By all accounts, the world is awash with oil: production remains high while demand is softening along with the global economy. This has led many observers to forecast further declines in oil from the current price (in USD) of around $35/barrel.
This Is Why $20 Oil Is A Possibility (Zero Hedge)
Despite the downward pressure on oil, the devil’s advocate wonders: could oil be setting up a tradable bottom? By tradable bottom I mean a level from which oil might bounce. For example, oil reversed from the low $40s earlier in 2015 and climbed to about $60 before resuming its downtrend.
Put another way: if oil’s ultimate bottom is $20/barrel, it is likely to experience sharp rebounds/retraces along the way, just as it did early in 2015. These near-term lows are tradable bottoms rather than the final long-term low, which is anyone’s guess.
Consider the daily chart of WTI Crude Oil, which is tracing out a bullish descending wedge. The stochastic is also oversold. MACD is weak and bleak, but the punch through the lower Bollinger Band leaves the door open to an exhaustion move.
The weekly chart of WTI is also tracing out a bullish descending wedge. Interestingly, MACD has been diverging, rising even as oil has broken down to new lows. Oversold can stay oversold for a long time, but it is still worth noting the stochastic is approaching oversold levels.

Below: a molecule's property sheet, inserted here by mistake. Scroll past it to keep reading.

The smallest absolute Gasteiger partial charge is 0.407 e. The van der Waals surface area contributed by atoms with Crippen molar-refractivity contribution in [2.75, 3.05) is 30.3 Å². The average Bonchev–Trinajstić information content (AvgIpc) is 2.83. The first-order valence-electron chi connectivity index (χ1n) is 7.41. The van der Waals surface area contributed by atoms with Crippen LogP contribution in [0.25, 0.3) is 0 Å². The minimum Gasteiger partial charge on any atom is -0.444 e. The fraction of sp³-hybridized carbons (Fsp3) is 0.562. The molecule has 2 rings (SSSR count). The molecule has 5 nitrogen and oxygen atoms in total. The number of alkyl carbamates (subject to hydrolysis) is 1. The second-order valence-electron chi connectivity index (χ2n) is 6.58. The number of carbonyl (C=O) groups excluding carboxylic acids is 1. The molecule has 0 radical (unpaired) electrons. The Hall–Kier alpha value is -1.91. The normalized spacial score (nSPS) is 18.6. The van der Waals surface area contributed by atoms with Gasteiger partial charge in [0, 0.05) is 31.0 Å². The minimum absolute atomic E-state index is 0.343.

One way to assess if an asset or commodity is at an extreme is to compare its price with the price of gold and oil. Over the long-term, these ratios tend to revert to the mean.
Consider this chart of the gold-oil ratio: it is now pushing 30, which means one ounce of gold buys 30 barrels of oil.
You can see that typically the ratio is between 10 and 20. When oil was almost $150/barrel, the ratio sank near 7–an extreme at the other end of the scale.
What would it take for the ratio to return to 15? Either oil must rise or gold must drop significantly. In a world in which phantom collateral and phantom assets are vanishing before our eyes, I don’t see gold declining much–rather, I see its current basing phase as setting up a long-term upward bias.
If gold doesn’t drop significantly, the only way the ratio can resume its historical average is for crude to go back up to $60-$70/barrel or more. This looks “impossible” at the moment, but if the gold-oil ratio has any relevance, it’s something to leave in the realm of the possible.
Courtesy: Charles Hugh Smith
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